Canal Architecture in Great Britain
The UK's canal system developed, and is still developing its own styles of architecture.
The canals themselves have their own structures: the most common
of which are bridges and locks, but other distinctive structures include lock
keeper's cottages, wharves, basins, dry and wet docks, warehouses, aqueducts,
lifts and even the remains of inclined planes.
The canal companies had other operational buildings like toll houses, offices,
stables as well as the warehouses, workshops and wharves. And of course the canals
attracted manufacturing industry and agricultural merchants to their environs.
Along the canals you will still see the remains of canal related buildings, quarries
and mines, lime kilns, coke ovens and brick works.
There are two main types of canals, those that follow the contours of the land typical
of James Brindley (1716 – 1772) one of the most notable English engineer
of the 18th century - 'The Father of English Canal Building' and his followers
and those that employ great civil engineering feats of cuttings, tunnels, aqueducts
and embankments like Thomas Telford FRS, FRSE (1757 - 1834) civil engineer, architect
and stonemason, and a noted road, bridge and canal builder and his exponents,
both types were of course be hybridised at at the convenience of the canal builder.
If you were to look at an empty canal in cross section then you would probably
see that the canal is generally saucer-shaped with a bank at either side. The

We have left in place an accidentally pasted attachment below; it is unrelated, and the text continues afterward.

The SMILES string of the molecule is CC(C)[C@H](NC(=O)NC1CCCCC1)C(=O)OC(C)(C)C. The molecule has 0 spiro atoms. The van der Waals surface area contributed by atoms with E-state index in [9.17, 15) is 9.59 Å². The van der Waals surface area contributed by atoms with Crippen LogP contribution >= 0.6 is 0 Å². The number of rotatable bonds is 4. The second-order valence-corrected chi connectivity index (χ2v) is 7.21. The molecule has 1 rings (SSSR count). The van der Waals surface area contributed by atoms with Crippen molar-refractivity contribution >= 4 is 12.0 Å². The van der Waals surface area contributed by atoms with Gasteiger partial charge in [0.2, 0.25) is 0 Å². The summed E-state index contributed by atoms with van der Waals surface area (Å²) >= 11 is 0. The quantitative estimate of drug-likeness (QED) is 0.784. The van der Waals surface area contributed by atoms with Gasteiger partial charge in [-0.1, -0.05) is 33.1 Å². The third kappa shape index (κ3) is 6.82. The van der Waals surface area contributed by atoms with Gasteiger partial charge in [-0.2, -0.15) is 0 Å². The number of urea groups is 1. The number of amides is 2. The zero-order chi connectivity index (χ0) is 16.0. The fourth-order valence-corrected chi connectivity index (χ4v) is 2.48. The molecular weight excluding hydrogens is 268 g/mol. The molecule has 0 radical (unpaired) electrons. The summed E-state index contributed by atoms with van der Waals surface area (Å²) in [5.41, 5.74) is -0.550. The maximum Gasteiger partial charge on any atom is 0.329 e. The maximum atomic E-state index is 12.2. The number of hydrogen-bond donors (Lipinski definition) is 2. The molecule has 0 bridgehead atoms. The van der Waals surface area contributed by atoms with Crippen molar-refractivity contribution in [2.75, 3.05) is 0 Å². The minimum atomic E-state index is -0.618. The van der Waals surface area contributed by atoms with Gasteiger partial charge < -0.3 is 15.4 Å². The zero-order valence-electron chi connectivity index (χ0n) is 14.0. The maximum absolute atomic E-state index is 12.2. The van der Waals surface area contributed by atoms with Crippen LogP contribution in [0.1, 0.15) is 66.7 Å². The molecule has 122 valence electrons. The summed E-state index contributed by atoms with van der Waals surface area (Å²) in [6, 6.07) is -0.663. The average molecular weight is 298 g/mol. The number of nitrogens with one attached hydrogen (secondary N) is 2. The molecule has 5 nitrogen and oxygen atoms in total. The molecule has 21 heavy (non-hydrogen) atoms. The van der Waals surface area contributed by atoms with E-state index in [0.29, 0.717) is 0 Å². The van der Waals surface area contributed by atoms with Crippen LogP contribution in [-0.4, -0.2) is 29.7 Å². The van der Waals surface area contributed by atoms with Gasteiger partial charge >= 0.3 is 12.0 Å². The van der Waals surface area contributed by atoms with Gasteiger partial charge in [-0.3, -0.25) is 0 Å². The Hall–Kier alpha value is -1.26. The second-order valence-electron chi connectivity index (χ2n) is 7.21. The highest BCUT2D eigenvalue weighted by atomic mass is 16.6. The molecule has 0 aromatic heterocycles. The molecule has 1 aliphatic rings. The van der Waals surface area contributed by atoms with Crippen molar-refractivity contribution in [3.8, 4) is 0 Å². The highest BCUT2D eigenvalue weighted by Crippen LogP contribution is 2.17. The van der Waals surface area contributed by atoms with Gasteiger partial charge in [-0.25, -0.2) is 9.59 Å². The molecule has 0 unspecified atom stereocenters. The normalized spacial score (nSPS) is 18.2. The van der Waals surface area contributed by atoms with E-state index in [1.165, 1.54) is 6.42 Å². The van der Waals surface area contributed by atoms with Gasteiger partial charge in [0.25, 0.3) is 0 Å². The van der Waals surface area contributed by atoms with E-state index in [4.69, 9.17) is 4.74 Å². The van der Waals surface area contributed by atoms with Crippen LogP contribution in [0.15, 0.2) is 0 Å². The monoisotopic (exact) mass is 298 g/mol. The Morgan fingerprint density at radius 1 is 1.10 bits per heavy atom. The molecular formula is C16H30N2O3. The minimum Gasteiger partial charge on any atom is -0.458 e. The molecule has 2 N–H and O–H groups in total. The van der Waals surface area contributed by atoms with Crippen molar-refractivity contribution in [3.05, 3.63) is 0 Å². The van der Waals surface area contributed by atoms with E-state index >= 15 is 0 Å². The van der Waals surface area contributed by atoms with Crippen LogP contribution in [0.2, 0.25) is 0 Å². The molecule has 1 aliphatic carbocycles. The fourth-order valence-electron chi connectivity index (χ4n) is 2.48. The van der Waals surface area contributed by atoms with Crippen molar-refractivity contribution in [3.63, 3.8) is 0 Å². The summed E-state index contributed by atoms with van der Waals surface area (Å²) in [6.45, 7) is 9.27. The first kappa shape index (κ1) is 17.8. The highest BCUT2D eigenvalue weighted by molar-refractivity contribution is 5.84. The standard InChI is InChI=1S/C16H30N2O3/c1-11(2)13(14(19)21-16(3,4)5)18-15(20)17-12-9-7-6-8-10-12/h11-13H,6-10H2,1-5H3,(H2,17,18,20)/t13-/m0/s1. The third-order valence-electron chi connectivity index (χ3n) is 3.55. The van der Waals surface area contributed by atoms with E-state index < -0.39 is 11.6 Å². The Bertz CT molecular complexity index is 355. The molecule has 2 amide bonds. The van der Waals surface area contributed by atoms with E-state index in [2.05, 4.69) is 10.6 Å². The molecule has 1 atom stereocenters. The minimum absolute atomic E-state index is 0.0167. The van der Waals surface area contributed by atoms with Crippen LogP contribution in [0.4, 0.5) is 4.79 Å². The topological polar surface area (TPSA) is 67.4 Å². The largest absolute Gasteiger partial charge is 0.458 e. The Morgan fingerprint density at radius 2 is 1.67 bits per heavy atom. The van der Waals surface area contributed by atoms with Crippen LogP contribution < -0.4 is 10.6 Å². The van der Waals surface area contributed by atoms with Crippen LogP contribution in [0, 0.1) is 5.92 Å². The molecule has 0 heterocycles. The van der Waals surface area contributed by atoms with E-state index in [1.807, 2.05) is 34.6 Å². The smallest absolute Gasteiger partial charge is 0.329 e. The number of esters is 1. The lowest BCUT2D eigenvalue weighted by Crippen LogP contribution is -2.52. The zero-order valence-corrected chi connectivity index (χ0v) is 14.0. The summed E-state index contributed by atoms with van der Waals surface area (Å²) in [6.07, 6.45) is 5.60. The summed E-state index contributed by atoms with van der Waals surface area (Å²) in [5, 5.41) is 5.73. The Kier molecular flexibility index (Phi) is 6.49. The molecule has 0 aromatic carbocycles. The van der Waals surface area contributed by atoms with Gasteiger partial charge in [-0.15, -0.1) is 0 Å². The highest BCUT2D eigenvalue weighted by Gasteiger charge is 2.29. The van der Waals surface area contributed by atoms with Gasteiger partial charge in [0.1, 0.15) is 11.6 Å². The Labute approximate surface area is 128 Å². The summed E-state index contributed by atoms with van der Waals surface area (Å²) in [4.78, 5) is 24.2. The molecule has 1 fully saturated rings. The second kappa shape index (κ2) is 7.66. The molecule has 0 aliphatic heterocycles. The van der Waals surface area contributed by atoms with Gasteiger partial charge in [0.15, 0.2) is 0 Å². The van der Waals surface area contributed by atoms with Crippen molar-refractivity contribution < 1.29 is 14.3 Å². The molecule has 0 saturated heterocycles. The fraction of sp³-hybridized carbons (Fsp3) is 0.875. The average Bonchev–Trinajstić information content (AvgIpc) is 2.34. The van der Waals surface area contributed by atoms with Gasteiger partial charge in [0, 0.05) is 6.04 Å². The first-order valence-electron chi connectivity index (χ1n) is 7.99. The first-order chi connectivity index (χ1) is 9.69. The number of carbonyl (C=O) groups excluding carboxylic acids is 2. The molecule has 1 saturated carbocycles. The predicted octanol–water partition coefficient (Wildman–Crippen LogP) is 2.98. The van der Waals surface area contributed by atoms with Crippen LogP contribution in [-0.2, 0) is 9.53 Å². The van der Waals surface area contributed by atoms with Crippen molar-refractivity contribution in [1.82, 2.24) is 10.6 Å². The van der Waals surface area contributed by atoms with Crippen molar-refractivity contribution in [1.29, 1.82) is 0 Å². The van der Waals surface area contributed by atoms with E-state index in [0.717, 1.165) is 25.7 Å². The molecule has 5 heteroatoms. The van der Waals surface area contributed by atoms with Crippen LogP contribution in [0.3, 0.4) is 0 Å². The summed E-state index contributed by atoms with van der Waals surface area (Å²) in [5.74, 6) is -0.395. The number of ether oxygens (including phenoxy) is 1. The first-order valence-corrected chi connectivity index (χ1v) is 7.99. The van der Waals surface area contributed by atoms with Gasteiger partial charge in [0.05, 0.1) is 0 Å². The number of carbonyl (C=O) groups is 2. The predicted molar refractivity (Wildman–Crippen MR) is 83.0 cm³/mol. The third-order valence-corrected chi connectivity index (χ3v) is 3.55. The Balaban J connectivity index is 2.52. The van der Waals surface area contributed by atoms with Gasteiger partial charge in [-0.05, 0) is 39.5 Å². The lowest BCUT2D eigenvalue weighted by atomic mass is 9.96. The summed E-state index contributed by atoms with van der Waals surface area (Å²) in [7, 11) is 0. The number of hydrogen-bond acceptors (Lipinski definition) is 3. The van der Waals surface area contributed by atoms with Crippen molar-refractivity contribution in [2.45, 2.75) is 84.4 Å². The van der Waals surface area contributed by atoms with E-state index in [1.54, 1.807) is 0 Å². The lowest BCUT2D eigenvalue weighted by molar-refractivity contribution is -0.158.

side on the down slope of the contour line is usually thicker or wider and accommodates
the towpath, thereby making the canal stronger. The towpath is usually separated
from the surrounding land by a hedge, fence or wall where no natural boundary
Canals are usually managed in sections where the water level can be controlled
by operational canal architecture: weirs, sluices, spillways with 'stop planks'
available every now and then generally under bridges where the canal is at its
narrowest. Planks are used to block off the canal when there is a breach.
Bollards are used to tie boats to or to slow boats down as they enter locks.
Many of the older metal bollards show wear from the usage of ropes.
Sign Posts and Milestones are regular canal architecture features along the
course of canals as are winding posts, mooring rings and other metalwork.
On many bends in the canal or near railway bridges you can find slopes built
into the bank designed to allow horses to be recovered from the canal after falling
Modern canal architecture includes marinas, old canal building conversions
as well as new 'Urban Splash' apartments or offices.